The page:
The swift fox is North America’s smallest canid and will always hold a special place in my heart. I had the amazing opportunity of working with swift foxes on my first independent research project during my masters degree at Kansas State University. This project took me 5 hours from home every other weekend to far west Kansas where I would track foxes I had previously captured and equipped with radio collars.
Swift foxes are nocturnal and reside in dens during the day. I enjoyed my time alone in the grasslands and agricultural field of the west. I would often work for hours at night without being able to see a single light or encounter another soul in this least populated region of Kansas. This time was transformational for me.
Skip ahead 25 years and I’ve lived in the Texas Panhandle, an area ecologically similar to western Kansas, for 13 years. I am again in vast open country of shortgrass prairie but I can see extinct volcanoes in the distant west in New Mexico. Swift foxes are found here in Rita Blanca National Grassland and in the grasslands west into New Mexico. Jessie and I are here to film swift foxes at a den and I get my first good look at these tiny animals in 25 years. Smaller even than I remember but just as beautiful, the foxes spend a bit of time each morning and evening above ground around their dens.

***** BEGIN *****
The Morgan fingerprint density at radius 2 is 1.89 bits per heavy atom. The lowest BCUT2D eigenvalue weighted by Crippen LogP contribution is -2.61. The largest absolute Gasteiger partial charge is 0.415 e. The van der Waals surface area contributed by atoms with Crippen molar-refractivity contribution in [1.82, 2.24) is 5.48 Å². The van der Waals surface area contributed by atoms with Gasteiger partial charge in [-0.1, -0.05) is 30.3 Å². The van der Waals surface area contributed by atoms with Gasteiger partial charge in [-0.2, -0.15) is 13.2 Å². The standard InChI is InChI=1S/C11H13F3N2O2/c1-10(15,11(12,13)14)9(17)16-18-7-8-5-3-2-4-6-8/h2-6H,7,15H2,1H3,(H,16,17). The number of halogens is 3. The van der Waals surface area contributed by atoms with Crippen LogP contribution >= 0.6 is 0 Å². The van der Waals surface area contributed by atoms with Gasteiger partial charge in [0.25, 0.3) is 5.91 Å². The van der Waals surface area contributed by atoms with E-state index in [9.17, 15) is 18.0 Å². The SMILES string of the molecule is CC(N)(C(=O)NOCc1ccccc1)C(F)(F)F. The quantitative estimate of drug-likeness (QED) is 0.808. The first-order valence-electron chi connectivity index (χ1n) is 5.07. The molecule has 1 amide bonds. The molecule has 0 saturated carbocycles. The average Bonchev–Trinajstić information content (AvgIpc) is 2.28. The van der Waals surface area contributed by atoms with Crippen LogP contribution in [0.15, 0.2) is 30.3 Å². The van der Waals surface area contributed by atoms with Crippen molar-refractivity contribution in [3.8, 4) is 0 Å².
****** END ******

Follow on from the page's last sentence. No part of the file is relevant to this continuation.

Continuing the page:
Swift foxes have a difficult existence in the high plains and utilize dens daily to avoid environmental conditions and predators like coyotes and even golden eagles. When listening to the chorus of howling coyotes in this grassland, it is hard to imagine how these diminutive foxes can cover the ground necessary to acquire sufficient food resources, all the while avoiding coyotes that I found to be their leading cause of mortality in my study (this has been found in numerous studies).
- Ray Matlack
Somehow, this tiny prairie foxes make a living in these beautiful grasslands. We hope you enjoy the video a fraction of as much as we enjoyed filming them.